What is cool here that the author of the anthology - Alberto Manguel - is as interesting as the stories themselves. And the
stories of course are great, because fantastical literature might very well be the most important genre of them all. Anyway, Manguel
prefaces each story with a wonderful introduction. Some are exceedingly clever, some are biographical tidbits about the author of
the story, some are Manguel's memories or thoughts, but there's always a creative freedom that, along with the story itself, just
blows my mind. Bonus: Manguel, like me, is a die hard fan of the Arabian Nights. I am a little bit in love.
There were aspects of this that I enjoyed (the portrayal of France pre-revolution was excellent!) but overall this is not one my favourites
by Dickens. It's hypersentimental, with three of the main characters constantly make tearful proclamations of virtue to each other,
and the ending is syrupy as hell. The introduction by George Woodcock is interesting but when I read that the magnificent genius
of Dickens was stifled by his 'dull and phlegmatic' wife, I smell a rat. Well, here's something else I liked: there's a pervasive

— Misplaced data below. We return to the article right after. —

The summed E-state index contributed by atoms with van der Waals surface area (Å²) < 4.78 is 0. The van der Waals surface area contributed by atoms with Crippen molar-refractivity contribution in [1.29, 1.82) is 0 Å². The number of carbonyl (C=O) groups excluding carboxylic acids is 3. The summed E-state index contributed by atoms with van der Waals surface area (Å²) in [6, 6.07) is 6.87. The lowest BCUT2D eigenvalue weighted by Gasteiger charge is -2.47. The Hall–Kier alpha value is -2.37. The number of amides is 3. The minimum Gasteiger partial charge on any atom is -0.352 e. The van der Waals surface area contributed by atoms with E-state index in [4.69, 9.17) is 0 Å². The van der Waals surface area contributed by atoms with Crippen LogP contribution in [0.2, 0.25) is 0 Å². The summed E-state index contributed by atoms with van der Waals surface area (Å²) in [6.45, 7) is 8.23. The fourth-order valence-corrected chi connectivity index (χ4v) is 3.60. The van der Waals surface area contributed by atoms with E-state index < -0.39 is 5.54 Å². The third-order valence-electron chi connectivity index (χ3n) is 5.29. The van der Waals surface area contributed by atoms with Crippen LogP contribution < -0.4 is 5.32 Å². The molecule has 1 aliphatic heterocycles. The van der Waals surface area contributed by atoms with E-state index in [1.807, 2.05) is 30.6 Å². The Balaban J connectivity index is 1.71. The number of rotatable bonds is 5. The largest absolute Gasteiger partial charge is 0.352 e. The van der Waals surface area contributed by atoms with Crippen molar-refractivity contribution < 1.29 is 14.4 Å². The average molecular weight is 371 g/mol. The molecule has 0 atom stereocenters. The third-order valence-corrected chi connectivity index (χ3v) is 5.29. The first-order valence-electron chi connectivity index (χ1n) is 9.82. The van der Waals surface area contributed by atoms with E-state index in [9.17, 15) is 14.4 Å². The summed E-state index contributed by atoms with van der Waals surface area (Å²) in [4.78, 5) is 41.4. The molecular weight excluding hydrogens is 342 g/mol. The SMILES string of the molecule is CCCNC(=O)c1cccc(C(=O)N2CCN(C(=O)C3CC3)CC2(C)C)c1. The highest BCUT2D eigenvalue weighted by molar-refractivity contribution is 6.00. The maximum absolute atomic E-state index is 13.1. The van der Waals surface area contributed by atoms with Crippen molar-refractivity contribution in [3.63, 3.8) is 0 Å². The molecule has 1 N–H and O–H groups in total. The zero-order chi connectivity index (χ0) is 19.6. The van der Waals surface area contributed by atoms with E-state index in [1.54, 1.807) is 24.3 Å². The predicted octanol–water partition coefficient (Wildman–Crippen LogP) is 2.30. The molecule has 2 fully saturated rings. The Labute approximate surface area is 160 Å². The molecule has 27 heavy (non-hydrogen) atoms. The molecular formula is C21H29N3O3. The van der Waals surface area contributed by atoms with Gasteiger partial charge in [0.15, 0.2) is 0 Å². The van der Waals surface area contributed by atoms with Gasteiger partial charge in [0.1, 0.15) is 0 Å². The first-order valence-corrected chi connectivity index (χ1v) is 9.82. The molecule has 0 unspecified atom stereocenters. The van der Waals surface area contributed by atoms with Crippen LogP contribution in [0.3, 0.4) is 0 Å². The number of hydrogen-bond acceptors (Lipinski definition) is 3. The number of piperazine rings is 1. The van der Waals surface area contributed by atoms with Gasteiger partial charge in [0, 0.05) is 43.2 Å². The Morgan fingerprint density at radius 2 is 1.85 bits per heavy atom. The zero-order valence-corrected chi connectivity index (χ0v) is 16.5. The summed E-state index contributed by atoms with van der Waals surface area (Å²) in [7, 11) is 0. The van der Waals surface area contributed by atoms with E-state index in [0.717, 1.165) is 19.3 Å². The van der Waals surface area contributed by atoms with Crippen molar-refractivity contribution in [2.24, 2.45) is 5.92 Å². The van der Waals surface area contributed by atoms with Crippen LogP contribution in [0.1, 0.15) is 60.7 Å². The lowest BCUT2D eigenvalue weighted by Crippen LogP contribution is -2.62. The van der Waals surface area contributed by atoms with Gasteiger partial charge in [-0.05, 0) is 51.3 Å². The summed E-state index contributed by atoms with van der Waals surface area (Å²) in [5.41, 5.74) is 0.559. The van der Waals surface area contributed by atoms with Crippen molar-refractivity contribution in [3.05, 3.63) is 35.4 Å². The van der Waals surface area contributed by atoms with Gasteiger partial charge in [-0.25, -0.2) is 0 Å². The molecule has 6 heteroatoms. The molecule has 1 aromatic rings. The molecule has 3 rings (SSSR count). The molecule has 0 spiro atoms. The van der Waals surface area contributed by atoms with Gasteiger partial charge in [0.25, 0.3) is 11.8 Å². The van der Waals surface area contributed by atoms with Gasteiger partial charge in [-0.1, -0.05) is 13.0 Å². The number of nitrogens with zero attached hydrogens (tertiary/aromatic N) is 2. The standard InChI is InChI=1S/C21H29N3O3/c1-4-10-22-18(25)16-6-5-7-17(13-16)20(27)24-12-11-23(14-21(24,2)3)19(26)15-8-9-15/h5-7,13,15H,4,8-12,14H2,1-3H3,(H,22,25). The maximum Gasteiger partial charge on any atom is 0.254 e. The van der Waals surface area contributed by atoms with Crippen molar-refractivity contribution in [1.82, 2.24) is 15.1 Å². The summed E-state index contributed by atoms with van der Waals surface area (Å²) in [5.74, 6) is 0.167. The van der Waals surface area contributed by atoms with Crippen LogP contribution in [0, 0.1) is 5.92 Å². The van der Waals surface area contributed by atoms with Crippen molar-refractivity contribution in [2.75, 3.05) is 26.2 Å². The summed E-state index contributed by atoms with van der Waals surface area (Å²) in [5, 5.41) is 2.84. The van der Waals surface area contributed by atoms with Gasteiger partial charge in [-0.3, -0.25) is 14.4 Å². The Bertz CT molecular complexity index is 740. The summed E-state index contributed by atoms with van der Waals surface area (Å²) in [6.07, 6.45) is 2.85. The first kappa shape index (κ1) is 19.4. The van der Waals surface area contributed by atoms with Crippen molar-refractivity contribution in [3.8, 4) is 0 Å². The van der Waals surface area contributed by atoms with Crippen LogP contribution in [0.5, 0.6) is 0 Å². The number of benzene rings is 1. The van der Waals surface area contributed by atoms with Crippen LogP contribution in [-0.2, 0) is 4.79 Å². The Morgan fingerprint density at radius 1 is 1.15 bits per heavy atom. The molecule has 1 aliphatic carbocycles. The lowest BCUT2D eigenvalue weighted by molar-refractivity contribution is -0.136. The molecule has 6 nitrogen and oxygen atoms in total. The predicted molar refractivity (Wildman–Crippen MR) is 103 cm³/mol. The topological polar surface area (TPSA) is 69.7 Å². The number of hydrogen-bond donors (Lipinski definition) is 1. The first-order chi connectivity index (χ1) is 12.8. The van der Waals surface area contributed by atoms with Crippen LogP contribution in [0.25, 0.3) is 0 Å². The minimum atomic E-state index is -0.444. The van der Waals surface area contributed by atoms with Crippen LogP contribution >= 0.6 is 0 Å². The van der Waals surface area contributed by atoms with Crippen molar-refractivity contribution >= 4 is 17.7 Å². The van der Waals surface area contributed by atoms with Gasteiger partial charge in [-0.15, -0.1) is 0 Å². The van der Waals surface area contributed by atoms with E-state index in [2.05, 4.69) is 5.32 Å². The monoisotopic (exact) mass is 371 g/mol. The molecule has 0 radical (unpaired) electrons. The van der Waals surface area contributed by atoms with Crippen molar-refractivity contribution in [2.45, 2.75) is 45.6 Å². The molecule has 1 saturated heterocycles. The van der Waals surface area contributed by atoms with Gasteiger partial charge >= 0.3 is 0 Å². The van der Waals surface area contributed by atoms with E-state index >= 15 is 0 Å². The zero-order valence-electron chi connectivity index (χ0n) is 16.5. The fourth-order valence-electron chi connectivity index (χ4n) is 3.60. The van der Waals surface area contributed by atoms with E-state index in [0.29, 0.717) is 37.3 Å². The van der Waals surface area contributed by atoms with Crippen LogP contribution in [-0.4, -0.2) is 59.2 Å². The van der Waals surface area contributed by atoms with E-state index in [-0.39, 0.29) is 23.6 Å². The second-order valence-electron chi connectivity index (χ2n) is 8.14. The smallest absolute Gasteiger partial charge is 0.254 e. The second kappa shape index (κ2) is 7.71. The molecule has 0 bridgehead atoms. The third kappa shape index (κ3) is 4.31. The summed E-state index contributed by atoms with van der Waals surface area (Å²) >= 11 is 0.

feeling of evil rising, and an inescapable doom fast approaching, and that was really cool too.
Well, I wept like a baby. It is my special ability, my extra efficient emotional drainage system, but still. I do feel kinship with
Amanda Palmer on various levels and so the empathy flowed. The book is ostensibly about learning to ask for things you need, and I
guess it is about that too, but it's primarily an autobiography. It's not all sad - There were hilarious moments too, Amanda's
drunken 'I'M DEPRESSED AND WANT TO HAVE A BABY' act in front of her label exec in order to get them to release her from the contract
was just brilliant. This book inspired, and will continue to inspire me, because I'll be damned if I won't reread it.
Take me home